Thank heavens Janet Street-Porter has the guts to name and shame the ghastly restaurants she has eaten in. Keep it up and expose them all for the rubbish food and service they impose upon us. Now with the credit crisis, hopefully the worst of them will shut their doors for good.
I have to laugh at you English people and the meals you're willing to pay for. In Australia, a prime steak served with roast vegetables, your choice of sauce/gravy with a pint of beer will set you back less than 10 quid.
I went to the late Notting Grill in January, which is part of the diminished Antony Worrall Thompson empire. It stated that I would get the "best steak you will ever eat" ... well, I can tell you that I could have cooked the piece of meat I got far better.
I work in the restaurant industry and have been a partner in a restaurant. The majority of restaurants (and pubs that serve food) seem to have lost the plot. There are so many aspects that make a good venue that seem to have been forgotten at the expense of cheap labour, second-rate ingredients and lack of passion for delivering something special. The market is being swallowed up by big operators who are only interested in profit and brand. The personal touch is being buried firmly underground. It's not rocket science. When people eat out they have a few simple desires. To eat good food, drink nice wine, have decent service, be in nice surroundings, perhaps be paid a little attention, made to feel special and, not be ripped off. The whole idea of giving good customer service and delivering the goods has disappeared from all parts of our society, hence part of the reason why we are in such a mess at the moment. The restaurant business is no different. The owner or host should treat his restaurant like his front room; it should be welcoming and warm. These days it seems most restaurants are like show-houses that have no personality.
The last decade of abundant choice and food may have been heralded as a gastronomic revolution, but this recession is proving it to be nothing of the sort, as those hit hardest revert to type and find ways to make their money stretch further. Fast-food outlets are profitable because they offer more for your buck, a plate piled high with food is value for money; a pretentiously arranged mouthful is not. Any restaurant boom was solely the result of a perceived strong economy ... Britain never experienced a cultural shift towards a real appreciation of food.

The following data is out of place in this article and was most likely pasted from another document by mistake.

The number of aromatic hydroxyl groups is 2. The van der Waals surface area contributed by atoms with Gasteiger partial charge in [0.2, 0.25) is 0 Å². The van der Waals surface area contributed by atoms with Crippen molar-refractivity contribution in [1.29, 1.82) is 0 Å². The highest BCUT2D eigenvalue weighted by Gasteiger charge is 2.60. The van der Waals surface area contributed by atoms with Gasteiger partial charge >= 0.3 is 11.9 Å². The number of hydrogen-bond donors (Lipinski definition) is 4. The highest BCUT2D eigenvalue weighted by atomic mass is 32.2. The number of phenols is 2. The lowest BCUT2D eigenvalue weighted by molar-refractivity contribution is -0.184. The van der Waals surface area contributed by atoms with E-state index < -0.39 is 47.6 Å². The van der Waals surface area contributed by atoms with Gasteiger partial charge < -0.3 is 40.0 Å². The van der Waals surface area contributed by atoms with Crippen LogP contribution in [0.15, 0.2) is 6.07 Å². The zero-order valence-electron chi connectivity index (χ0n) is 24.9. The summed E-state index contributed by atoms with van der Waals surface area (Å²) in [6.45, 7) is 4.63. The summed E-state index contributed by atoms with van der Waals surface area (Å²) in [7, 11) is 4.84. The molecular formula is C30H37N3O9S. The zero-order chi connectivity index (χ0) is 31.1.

Well done for your article. The same is happening in Bristol. I have been to restaurants soon after they have opened and had a reasonable experience. But very quickly they go downhill.
I couldn't agree more – I cook to a decent standard but am not a trained chef, there is nothing worse than going out for lunch, dinner or even breakfast to have it cooked by a professional and it is something that could have been done far better yourself. The problem is in the UK most customers are quite happy to be served substandard food / receive bad service etc – so they carry on regardless. It is not hard to prepare good food.
Peter Jenkins, USA
Spot on. I have given up eating out in the UK except to go to Indian restaurants where I have never been disappointed. Here in the USA we have splendid restaurants in the mid-price range, Americans would never put up with the service and food you find in the UK.
I have made a promise to myself never to visit restaurants owned by celebrity chefs ... waste of time ... food too expensive ... nice decoration and if you're not well known you get treated like a tramp. In this recession I only go to Lebanese restaurants; they have reasonable prices, plenty of delicious (fresh food) ... and treat people nicely.